St. Helier Anzac Day Commemoration Service

Wednesday, April 25, 2018

I had an early start today with a dawn (5.30am) Anzac Day commemoration service at the war memorial in the Parade to honour citizens from Australia and Zealand. Followed by bacon rolls and Anzac biscuits in the Town Hall.

The 25th of April was officially named Anzac Day in 1916.

'ANZAC' stands for Australian and New Zealand Army Corps. Anzac Day is a national day of remembrance in Australia and New Zealand that broadly commemorates all Australians and New Zealanders "who served and died in wars, conflicts, and peacekeeping operations" and "the contribution and suffering of all those who have served".

anzac parade

The Gallipoli campaign was intended to force Germany's ally, Turkey, out of the war.

The campaign began as a naval campaign in February-March 1915, with British battleships sent to open a sea route to Constantinople (now Istanbul) that would enable Britain and her allies to establish a southern front against their enemies during the First World War. This failed when the warships were unable to force a way through the straits known as the Dardanelles, and continued with a major land invasion of the Gallipoli Peninsula on April 25, involving British (including some from Jersey) and French troops as well as divisions of the Australian and New Zealand Army Corps (ANZAC)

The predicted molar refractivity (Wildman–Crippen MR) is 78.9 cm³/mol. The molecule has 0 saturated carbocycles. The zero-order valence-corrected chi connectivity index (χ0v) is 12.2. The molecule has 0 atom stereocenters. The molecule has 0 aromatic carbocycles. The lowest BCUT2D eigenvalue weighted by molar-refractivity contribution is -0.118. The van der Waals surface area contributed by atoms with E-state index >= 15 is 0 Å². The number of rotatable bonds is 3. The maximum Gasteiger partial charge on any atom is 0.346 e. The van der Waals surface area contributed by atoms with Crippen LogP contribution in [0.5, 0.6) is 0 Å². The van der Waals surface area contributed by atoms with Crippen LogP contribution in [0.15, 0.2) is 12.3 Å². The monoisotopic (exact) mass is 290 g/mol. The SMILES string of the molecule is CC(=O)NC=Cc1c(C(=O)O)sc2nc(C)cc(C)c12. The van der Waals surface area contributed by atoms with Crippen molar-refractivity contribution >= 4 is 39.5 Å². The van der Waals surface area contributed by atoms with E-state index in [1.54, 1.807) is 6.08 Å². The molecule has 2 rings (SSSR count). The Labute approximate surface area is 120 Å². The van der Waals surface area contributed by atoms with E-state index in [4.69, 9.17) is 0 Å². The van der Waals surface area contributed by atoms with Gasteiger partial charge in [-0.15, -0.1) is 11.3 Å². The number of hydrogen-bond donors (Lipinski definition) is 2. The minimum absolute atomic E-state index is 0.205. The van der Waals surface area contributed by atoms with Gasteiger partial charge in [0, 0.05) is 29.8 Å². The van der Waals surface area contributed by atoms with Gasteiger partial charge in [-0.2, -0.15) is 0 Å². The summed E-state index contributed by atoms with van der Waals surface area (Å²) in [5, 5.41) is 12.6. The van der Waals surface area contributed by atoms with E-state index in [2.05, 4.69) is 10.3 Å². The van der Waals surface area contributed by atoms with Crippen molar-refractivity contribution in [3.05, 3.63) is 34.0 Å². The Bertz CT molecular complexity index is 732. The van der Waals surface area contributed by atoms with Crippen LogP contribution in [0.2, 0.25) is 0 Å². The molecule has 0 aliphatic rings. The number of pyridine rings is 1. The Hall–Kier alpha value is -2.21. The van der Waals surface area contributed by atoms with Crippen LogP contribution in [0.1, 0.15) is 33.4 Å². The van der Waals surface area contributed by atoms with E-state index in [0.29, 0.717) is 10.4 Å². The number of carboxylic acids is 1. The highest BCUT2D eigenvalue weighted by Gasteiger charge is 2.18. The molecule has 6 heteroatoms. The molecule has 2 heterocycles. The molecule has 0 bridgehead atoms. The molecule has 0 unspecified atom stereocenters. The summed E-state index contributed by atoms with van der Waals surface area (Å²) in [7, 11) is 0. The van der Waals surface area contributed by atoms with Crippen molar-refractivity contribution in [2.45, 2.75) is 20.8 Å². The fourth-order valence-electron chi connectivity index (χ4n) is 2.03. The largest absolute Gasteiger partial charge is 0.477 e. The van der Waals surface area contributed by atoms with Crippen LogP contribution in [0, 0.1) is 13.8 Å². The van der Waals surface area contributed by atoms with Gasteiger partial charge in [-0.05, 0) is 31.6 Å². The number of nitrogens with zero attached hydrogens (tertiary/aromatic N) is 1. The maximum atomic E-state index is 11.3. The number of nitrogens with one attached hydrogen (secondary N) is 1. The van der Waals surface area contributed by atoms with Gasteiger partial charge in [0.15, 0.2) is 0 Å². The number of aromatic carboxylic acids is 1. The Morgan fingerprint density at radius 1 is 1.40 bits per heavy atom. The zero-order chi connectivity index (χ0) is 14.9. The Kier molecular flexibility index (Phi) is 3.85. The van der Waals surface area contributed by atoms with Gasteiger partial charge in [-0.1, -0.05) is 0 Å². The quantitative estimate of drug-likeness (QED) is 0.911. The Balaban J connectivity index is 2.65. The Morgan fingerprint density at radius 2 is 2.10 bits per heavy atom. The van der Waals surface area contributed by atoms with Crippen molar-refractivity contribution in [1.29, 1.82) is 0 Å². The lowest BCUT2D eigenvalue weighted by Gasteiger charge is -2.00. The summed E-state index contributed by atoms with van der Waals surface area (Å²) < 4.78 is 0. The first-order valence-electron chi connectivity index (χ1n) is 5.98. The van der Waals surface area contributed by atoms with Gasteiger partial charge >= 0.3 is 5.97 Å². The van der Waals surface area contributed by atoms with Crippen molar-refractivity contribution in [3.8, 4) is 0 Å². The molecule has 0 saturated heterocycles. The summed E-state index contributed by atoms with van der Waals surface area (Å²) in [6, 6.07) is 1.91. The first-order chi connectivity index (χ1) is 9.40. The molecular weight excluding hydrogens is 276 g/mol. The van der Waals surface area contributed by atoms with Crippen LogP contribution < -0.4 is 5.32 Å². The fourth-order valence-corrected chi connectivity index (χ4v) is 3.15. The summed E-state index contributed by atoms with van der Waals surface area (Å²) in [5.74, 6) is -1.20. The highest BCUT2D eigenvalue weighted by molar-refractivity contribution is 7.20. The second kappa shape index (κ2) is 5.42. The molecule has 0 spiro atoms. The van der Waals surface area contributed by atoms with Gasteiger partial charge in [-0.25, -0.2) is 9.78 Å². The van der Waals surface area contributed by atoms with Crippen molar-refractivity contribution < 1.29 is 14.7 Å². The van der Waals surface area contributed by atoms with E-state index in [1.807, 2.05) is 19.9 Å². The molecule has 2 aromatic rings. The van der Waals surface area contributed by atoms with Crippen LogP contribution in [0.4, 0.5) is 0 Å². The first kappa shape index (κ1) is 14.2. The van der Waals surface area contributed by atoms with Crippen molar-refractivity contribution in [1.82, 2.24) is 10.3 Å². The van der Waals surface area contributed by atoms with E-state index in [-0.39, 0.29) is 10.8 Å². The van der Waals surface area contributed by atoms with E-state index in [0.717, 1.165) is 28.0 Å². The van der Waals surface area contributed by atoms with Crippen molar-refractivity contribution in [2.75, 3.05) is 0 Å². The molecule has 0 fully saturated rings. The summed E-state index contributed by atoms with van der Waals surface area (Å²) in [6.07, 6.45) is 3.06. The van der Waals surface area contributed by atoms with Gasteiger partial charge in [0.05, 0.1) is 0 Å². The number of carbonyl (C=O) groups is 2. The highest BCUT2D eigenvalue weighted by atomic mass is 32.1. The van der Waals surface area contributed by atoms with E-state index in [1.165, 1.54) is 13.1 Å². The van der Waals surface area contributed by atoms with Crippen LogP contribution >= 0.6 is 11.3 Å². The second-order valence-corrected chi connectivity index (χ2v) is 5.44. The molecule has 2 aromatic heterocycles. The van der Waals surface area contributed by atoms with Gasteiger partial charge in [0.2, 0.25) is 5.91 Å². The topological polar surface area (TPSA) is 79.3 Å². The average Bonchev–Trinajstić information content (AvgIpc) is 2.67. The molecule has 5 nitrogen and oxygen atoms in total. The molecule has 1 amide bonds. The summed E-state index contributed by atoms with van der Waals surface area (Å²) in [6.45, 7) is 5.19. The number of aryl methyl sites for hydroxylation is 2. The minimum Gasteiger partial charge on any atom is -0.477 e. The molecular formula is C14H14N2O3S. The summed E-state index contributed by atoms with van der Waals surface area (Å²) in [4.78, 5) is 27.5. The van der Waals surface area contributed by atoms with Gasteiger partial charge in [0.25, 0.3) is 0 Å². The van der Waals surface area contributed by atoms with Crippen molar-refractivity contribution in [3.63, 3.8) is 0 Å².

The Russians who were fighting on Germany's eastern front, wanted the British and French to tackle the Turks to reduce pressure on Russia.

The first Allied landings took a dreadful baptism of fire at Anzac Cove on the Gallipoli peninsula in Turkey, 747 Australians died on the first day. Of the one million men involved in the Gallipoli campaign between one third and one half became casualties. Of the 44,070 Allied soldiers killed 8,709 were Australians. About 86,000 Turks were killed.

Anzac biscuits were sent by wives and women's groups to soldiers abroad because the ingredients do not spoil easily and the biscuits kept well during naval transportation.

The ingredients they used were rolled oats, sugar, plain flour (no eggs), coconut, butter, golden syrup or treacle, bi-carbonate of soda and boiling water. All these items did not readily spoil. At first the biscuits were called Soldiers' Biscuits, but after the landing on Gallipoli, they were renamed ANZAC Biscuits.